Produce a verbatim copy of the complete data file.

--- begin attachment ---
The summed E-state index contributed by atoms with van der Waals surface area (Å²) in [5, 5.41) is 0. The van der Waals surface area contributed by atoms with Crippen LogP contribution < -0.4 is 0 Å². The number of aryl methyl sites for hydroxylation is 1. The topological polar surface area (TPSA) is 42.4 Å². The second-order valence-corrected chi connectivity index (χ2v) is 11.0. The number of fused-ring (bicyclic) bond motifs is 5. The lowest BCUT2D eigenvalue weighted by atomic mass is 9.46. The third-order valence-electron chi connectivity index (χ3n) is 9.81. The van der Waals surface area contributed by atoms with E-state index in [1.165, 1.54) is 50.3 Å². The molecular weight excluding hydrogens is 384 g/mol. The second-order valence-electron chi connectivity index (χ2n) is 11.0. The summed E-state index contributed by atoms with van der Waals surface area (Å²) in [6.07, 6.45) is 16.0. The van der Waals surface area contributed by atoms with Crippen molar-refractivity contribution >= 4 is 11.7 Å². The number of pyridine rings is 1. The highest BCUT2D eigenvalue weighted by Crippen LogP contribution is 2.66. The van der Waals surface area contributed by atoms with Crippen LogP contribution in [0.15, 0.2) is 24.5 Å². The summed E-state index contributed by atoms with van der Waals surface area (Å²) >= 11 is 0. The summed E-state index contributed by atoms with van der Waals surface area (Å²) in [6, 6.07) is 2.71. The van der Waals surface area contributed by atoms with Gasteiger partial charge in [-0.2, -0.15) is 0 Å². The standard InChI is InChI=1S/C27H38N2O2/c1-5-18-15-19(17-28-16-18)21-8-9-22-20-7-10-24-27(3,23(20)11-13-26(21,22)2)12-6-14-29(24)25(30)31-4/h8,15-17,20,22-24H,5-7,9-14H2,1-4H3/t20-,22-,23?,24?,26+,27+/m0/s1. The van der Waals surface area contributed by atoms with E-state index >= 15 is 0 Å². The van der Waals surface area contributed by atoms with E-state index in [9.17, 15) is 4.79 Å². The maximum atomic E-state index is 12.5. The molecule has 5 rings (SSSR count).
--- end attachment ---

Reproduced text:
The summed E-state index contributed by atoms with van der Waals surface area (Å²) in [5, 5.41) is 0. The van der Waals surface area contributed by atoms with Crippen LogP contribution < -0.4 is 0 Å². The number of aryl methyl sites for hydroxylation is 1. The topological polar surface area (TPSA) is 42.4 Å². The second-order valence-corrected chi connectivity index (χ2v) is 11.0. The number of fused-ring (bicyclic) bond motifs is 5. The lowest BCUT2D eigenvalue weighted by atomic mass is 9.46. The third-order valence-electron chi connectivity index (χ3n) is 9.81. The van der Waals surface area contributed by atoms with E-state index in [1.165, 1.54) is 50.3 Å². The molecular weight excluding hydrogens is 384 g/mol. The second-order valence-electron chi connectivity index (χ2n) is 11.0. The summed E-state index contributed by atoms with van der Waals surface area (Å²) in [6.07, 6.45) is 16.0. The van der Waals surface area contributed by atoms with Crippen molar-refractivity contribution >= 4 is 11.7 Å². The number of pyridine rings is 1. The highest BCUT2D eigenvalue weighted by Crippen LogP contribution is 2.66. The van der Waals surface area contributed by atoms with Crippen LogP contribution in [0.15, 0.2) is 24.5 Å². The summed E-state index contributed by atoms with van der Waals surface area (Å²) >= 11 is 0. The summed E-state index contributed by atoms with van der Waals surface area (Å²) in [6, 6.07) is 2.71. The van der Waals surface area contributed by atoms with Gasteiger partial charge in [-0.2, -0.15) is 0 Å². The standard InChI is InChI=1S/C27H38N2O2/c1-5-18-15-19(17-28-16-18)21-8-9-22-20-7-10-24-27(3,23(20)11-13-26(21,22)2)12-6-14-29(24)25(30)31-4/h8,15-17,20,22-24H,5-7,9-14H2,1-4H3/t20-,22-,23?,24?,26+,27+/m0/s1. The van der Waals surface area contributed by atoms with E-state index >= 15 is 0 Å². The van der Waals surface area contributed by atoms with E-state index in [9.17, 15) is 4.79 Å². The maximum atomic E-state index is 12.5. The molecule has 5 rings (SSSR count).